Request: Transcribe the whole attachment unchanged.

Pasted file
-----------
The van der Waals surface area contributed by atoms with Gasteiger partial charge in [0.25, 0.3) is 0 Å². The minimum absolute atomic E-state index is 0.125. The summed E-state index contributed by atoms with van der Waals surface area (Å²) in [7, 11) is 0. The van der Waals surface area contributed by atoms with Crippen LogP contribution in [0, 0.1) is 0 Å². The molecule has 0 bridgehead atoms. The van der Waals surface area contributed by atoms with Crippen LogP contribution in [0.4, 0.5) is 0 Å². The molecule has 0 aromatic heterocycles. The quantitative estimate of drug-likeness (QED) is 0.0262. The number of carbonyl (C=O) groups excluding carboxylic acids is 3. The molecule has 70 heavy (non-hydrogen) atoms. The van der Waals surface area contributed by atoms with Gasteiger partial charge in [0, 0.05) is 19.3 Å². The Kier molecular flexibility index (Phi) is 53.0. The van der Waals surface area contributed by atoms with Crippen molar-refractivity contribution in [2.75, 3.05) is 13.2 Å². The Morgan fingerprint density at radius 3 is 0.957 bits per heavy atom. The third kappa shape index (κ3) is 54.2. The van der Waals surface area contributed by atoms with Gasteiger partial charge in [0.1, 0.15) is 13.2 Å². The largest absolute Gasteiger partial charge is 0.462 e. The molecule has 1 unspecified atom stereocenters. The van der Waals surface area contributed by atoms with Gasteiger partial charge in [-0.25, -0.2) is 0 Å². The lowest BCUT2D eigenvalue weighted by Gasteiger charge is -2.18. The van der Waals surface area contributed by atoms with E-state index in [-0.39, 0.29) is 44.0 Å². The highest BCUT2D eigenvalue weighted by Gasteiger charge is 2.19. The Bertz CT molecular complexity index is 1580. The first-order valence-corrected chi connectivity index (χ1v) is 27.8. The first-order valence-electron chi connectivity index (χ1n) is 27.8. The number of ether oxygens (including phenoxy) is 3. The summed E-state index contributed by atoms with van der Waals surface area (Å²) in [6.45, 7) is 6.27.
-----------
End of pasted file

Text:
The van der Waals surface area contributed by atoms with Gasteiger partial charge in [0.25, 0.3) is 0 Å². The minimum absolute atomic E-state index is 0.125. The summed E-state index contributed by atoms with van der Waals surface area (Å²) in [7, 11) is 0. The van der Waals surface area contributed by atoms with Crippen LogP contribution in [0, 0.1) is 0 Å². The molecule has 0 bridgehead atoms. The van der Waals surface area contributed by atoms with Crippen LogP contribution in [0.4, 0.5) is 0 Å². The molecule has 0 aromatic heterocycles. The quantitative estimate of drug-likeness (QED) is 0.0262. The number of carbonyl (C=O) groups excluding carboxylic acids is 3. The molecule has 70 heavy (non-hydrogen) atoms. The van der Waals surface area contributed by atoms with Gasteiger partial charge in [0, 0.05) is 19.3 Å². The Kier molecular flexibility index (Phi) is 53.0. The van der Waals surface area contributed by atoms with Crippen molar-refractivity contribution in [2.75, 3.05) is 13.2 Å². The Morgan fingerprint density at radius 3 is 0.957 bits per heavy atom. The third kappa shape index (κ3) is 54.2. The van der Waals surface area contributed by atoms with Gasteiger partial charge in [0.1, 0.15) is 13.2 Å². The largest absolute Gasteiger partial charge is 0.462 e. The molecule has 1 unspecified atom stereocenters. The van der Waals surface area contributed by atoms with Gasteiger partial charge in [-0.25, -0.2) is 0 Å². The lowest BCUT2D eigenvalue weighted by Gasteiger charge is -2.18. The van der Waals surface area contributed by atoms with E-state index in [-0.39, 0.29) is 44.0 Å². The highest BCUT2D eigenvalue weighted by Gasteiger charge is 2.19. The Bertz CT molecular complexity index is 1580. The first-order valence-corrected chi connectivity index (χ1v) is 27.8. The first-order valence-electron chi connectivity index (χ1n) is 27.8. The number of ether oxygens (including phenoxy) is 3. The summed E-state index contributed by atoms with van der Waals surface area (Å²) in [6.45, 7) is 6.27.